-powerlevel end-

That said, any recommendations for other neat vintage computers I could possibly get?
 

Pissmaster

True & Honest Fan
kiwifarms.net
whilst not very old, It would pretty cool to have that Resident Evil Chainsaw controller
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I actually have one, that very model. The Gamecube ones are yellow while the PS2 ones are orange.

It's supposed to do something special when you actually play it with RE4 PS2, but I never actually tried it, I didn't actually own RE4 on PS2 for some time. I eventually did get a copy, but never did bother checking out exactly what it does, since the controller's pretty hard to put back in its display box.

re4-chainsaw-1.jpg

The chainsaw itself has a jack on the bottom for an included male-to-male PS2 controller plug, which is stored in that little drawer on the right. The drawer is JUUUUUUUUUUUUUUUUUUST the perfect size to squeeze that cable in there and absolutely nothing else, so you have to pack it back up just right to get it to close. The chainsaw blade itself also has a little loose piece of foam to keep it in place where it sticks out of the box, so that's something you also have to carefully wedge back in, or else it'll rattle around if you move it and might scratch the blade. The controller part, well, works, but you can imagine how it's not exactly comfortable. The buttons are a little stiff, but clicky and nice. You can also pull the ripcord, and I think it acts as a special input only RE4 recognizes (not sure though).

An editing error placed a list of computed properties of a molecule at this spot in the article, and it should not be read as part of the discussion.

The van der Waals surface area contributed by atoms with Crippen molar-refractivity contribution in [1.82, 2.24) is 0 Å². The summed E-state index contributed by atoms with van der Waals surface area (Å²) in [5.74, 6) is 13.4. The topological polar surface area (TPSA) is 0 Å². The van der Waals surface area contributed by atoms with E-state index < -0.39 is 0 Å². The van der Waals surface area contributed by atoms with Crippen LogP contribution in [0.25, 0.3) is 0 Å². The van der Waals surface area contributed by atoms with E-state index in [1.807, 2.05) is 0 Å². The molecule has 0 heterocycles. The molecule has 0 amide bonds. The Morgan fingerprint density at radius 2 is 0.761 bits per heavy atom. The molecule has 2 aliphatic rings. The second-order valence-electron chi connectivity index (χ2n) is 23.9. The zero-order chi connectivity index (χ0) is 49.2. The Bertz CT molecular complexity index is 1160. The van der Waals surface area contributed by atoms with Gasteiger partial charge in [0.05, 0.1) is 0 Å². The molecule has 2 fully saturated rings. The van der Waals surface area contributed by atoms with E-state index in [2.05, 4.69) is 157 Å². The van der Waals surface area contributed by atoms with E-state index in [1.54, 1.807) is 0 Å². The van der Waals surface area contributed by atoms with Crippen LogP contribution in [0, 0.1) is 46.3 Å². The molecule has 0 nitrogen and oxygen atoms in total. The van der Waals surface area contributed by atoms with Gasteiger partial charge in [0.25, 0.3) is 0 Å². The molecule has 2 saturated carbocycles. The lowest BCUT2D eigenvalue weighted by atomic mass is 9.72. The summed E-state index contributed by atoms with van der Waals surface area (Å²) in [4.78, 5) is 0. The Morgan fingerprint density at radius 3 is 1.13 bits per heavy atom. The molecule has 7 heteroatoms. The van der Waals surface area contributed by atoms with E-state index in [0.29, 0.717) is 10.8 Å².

I wish more novelty controllers like that would be produced.
 

Kosher Dill

Potato Chips
True & Honest Fan
kiwifarms.net
That said, any recommendations for other neat vintage computers I could possibly get?
The answer to this is always going to be "Whichever one you care enough about to keep the cartload of hardware around for and collect a significant amount of software for". Unless you're going to set aside an entire garage for retrocomputing, it's probably more practical to do a VM, emulation, or an FPGA rather than keeping all those aging single-purpose parts around in most cases.

My personal boondoggles are a Pentium-100 and a P3-800 that I play with old or foreign operating systems on, and the peripherals are mostly interchangeable between those two. You can just about fit it all on a desk. But if it's, like, one of those old Japanese PCs that I just want to play one game on, I'll emulate.